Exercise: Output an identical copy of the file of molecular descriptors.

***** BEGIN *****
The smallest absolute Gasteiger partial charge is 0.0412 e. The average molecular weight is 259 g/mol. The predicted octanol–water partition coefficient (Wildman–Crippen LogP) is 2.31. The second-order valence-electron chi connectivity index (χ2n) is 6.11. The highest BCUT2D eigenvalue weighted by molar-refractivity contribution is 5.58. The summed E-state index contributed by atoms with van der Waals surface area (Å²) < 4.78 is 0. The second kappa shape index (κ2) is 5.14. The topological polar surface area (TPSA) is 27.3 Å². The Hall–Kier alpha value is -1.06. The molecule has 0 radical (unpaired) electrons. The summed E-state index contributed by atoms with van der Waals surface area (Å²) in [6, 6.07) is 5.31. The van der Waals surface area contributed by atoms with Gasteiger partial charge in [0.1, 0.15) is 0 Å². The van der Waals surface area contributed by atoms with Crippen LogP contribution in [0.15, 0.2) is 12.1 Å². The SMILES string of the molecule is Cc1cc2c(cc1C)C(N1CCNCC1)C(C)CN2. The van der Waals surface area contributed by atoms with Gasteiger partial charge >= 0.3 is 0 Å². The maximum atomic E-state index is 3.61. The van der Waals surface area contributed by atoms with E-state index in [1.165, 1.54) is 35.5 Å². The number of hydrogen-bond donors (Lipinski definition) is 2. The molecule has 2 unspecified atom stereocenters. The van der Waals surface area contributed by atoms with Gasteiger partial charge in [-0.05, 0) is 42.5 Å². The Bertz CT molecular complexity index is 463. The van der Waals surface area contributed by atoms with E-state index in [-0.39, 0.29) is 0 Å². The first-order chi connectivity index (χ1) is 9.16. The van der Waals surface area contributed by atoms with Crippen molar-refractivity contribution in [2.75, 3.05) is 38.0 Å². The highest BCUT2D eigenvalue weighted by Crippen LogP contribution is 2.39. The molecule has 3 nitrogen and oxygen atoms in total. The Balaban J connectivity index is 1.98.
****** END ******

The smallest absolute Gasteiger partial charge is 0.0412 e. The average molecular weight is 259 g/mol. The predicted octanol–water partition coefficient (Wildman–Crippen LogP) is 2.31. The second-order valence-electron chi connectivity index (χ2n) is 6.11. The highest BCUT2D eigenvalue weighted by molar-refractivity contribution is 5.58. The summed E-state index contributed by atoms with van der Waals surface area (Å²) < 4.78 is 0. The second kappa shape index (κ2) is 5.14. The topological polar surface area (TPSA) is 27.3 Å². The Hall–Kier alpha value is -1.06. The molecule has 0 radical (unpaired) electrons. The summed E-state index contributed by atoms with van der Waals surface area (Å²) in [6, 6.07) is 5.31. The van der Waals surface area contributed by atoms with Gasteiger partial charge in [0.1, 0.15) is 0 Å². The van der Waals surface area contributed by atoms with Crippen LogP contribution in [0.15, 0.2) is 12.1 Å². The SMILES string of the molecule is Cc1cc2c(cc1C)C(N1CCNCC1)C(C)CN2. The van der Waals surface area contributed by atoms with Gasteiger partial charge >= 0.3 is 0 Å². The maximum atomic E-state index is 3.61. The van der Waals surface area contributed by atoms with E-state index in [1.165, 1.54) is 35.5 Å². The number of hydrogen-bond donors (Lipinski definition) is 2. The molecule has 2 unspecified atom stereocenters. The van der Waals surface area contributed by atoms with Gasteiger partial charge in [-0.05, 0) is 42.5 Å². The Bertz CT molecular complexity index is 463. The van der Waals surface area contributed by atoms with E-state index in [-0.39, 0.29) is 0 Å². The first-order chi connectivity index (χ1) is 9.16. The van der Waals surface area contributed by atoms with Crippen molar-refractivity contribution in [2.75, 3.05) is 38.0 Å². The highest BCUT2D eigenvalue weighted by Crippen LogP contribution is 2.39. The molecule has 3 nitrogen and oxygen atoms in total. The Balaban J connectivity index is 1.98.